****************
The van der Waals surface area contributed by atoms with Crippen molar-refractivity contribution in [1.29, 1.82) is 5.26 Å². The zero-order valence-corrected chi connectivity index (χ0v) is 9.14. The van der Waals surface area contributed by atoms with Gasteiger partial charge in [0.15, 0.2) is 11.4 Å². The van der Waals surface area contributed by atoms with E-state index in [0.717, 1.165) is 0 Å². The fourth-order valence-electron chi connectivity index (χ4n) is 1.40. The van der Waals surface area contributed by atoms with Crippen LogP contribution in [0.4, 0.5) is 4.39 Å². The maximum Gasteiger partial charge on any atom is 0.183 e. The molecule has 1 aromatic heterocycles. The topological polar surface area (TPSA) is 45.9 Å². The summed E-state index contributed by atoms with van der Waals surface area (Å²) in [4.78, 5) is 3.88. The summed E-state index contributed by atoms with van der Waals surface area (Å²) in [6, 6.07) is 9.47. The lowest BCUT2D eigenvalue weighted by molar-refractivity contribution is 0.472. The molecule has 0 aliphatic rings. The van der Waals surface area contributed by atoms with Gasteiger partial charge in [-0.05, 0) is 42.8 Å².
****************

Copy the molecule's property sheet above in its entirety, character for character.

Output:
The van der Waals surface area contributed by atoms with Crippen molar-refractivity contribution in [1.29, 1.82) is 5.26 Å². The zero-order valence-corrected chi connectivity index (χ0v) is 9.14. The van der Waals surface area contributed by atoms with Gasteiger partial charge in [0.15, 0.2) is 11.4 Å². The van der Waals surface area contributed by atoms with E-state index in [0.717, 1.165) is 0 Å². The fourth-order valence-electron chi connectivity index (χ4n) is 1.40. The van der Waals surface area contributed by atoms with Crippen LogP contribution in [0.4, 0.5) is 4.39 Å². The maximum Gasteiger partial charge on any atom is 0.183 e. The molecule has 1 aromatic heterocycles. The topological polar surface area (TPSA) is 45.9 Å². The summed E-state index contributed by atoms with van der Waals surface area (Å²) in [4.78, 5) is 3.88. The summed E-state index contributed by atoms with van der Waals surface area (Å²) in [6, 6.07) is 9.47. The lowest BCUT2D eigenvalue weighted by molar-refractivity contribution is 0.472. The molecule has 0 aliphatic rings. The van der Waals surface area contributed by atoms with Gasteiger partial charge in [-0.05, 0) is 42.8 Å².